The government last week announced it wanted to abolish one of Denmark’s annual public holidays in a measure that it says will allow it to increase spending on defence.
The policy, confirmed in the agreement between the three parties in the coalition government, means that a public holiday – most likely to be the springtime Great Prayer Day – is likely to be scrapped.
If the proposal is adopted, the change would likely take effect from 2024.
In its policy agreement, the government states that it wants to raise 4.5 billion kroner for additional spending on defence. To this end, it wants an extra working day to be added to the year, and therefore suggests that Great Prayer Day be abolished.
The agreement does not outline how the money will be raised or what the contribution of working people would be.
Leaders from the three coalition parties told broadcaster DR in a joint interview on Sunday that people who work on Great Prayer Day will be paid in full for working that day.
Some confusion had emerged after employment minister, Ane Halsboe Jørgensen, had referred to future pay for working on Great Prayer Day as “compensation”.
Scrapping a public holiday could in fact cost the government money in the long term, according to an analyst who spoke to broadcaster DR.
“Danes adjust according to how much they have in their wage packets after tax, and Danes have sought more leisure time in recent decades as we have become richer,” senior economist Mads Lundby Hansen of free-market conservative thinktank Cepos told DR.
“And my expectation is that this won’t have a major effect on the overall time spent working in the long term,” he said.
This is because people who work in Denmark will eventually demand more paid holiday to replace the lost public holiday, he speculated.
“In the short term, it could be a financial contribution if trade unions don’t demand corresponding increased holiday at the next round of collective bargaining talks,” he said.
Because of the many uncertainties that remain around the policy, it is difficult to say how much the government could save by increasing annual labour by one working day, as well as the costs that might be involved, DR writes.
Several factors could affect the outcome, including the number of people who simply take a different day off, the number who accept the extra working day, and how wages for the extra labour in the public sector will be financed.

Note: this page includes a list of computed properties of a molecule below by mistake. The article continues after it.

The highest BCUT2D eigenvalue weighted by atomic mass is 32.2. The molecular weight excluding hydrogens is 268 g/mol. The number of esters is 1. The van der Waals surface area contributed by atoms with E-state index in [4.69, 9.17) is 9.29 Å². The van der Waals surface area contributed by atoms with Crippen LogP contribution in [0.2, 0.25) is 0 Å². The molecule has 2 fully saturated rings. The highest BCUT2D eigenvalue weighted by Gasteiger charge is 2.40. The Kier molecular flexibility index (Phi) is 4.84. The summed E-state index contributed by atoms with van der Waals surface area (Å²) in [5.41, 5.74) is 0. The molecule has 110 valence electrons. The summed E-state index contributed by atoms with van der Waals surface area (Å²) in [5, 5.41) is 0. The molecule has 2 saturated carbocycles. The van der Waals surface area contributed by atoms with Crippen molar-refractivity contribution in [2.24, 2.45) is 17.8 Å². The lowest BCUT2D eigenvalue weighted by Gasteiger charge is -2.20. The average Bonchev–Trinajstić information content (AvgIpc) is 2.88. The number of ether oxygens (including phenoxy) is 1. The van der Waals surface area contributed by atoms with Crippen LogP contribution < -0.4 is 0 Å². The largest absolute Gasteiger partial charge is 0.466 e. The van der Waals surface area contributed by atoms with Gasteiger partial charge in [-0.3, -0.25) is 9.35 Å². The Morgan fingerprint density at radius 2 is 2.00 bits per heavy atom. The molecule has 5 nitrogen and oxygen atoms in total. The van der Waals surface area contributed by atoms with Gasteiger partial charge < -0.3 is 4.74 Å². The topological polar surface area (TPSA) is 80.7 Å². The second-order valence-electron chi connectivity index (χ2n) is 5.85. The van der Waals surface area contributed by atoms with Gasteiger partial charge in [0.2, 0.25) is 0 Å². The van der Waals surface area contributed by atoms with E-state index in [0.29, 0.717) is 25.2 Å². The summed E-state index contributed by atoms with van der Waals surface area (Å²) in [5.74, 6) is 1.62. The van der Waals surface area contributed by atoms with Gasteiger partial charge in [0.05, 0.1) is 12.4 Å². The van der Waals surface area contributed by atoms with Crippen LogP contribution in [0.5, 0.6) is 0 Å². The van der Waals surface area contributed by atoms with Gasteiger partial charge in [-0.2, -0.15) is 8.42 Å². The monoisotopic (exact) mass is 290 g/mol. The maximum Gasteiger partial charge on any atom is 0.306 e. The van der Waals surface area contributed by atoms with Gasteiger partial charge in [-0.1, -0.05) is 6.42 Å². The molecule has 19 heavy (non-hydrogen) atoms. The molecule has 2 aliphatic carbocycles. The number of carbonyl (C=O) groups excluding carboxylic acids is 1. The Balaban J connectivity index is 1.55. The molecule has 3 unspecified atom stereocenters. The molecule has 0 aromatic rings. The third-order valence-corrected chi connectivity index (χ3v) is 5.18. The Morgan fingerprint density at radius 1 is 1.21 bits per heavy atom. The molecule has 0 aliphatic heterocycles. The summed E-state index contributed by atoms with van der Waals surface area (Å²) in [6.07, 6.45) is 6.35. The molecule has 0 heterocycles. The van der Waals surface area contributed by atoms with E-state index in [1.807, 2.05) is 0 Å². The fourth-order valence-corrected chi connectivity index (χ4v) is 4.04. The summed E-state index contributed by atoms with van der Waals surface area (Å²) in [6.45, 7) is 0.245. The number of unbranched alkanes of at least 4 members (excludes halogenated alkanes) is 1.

There is also no precedent for the policy and therefore no basis for comparison.
However, if all public sector workers were paid for one extra day’s work per year, the cost to the state would be around 900 million kroner in additional wages after tax, DR writes based on Cepos’ calculations.
This would be offset by additional tax revenues from the private sector for the extra day of work.
These revenues would therefore need to cover the cost of the extra pay for public employees and the additional revenue that the government wants to generate for the military.
Another option could be to reduce the number of public sector staff, DR reports based on discussions with economists. This would be possible because the additional day provides more working hours, so fewer employees could put in the same amount of work across a year. Restructuring and adapting existing jobs would, theoretically, help the government achieve this.
Employment Minister Jørgensen told DR that removing a public holiday would be a “simple and efficient way to bring a very large amount of money to our military by getting everybody to work for one more day, and is something that can be done instead of making cuts and savings to our welfare”.
The Ministry of Finance did not provide DR with its calculations on the proposal, and the Employment Ministry does not yet have the finalised bill, the broadcaster writes.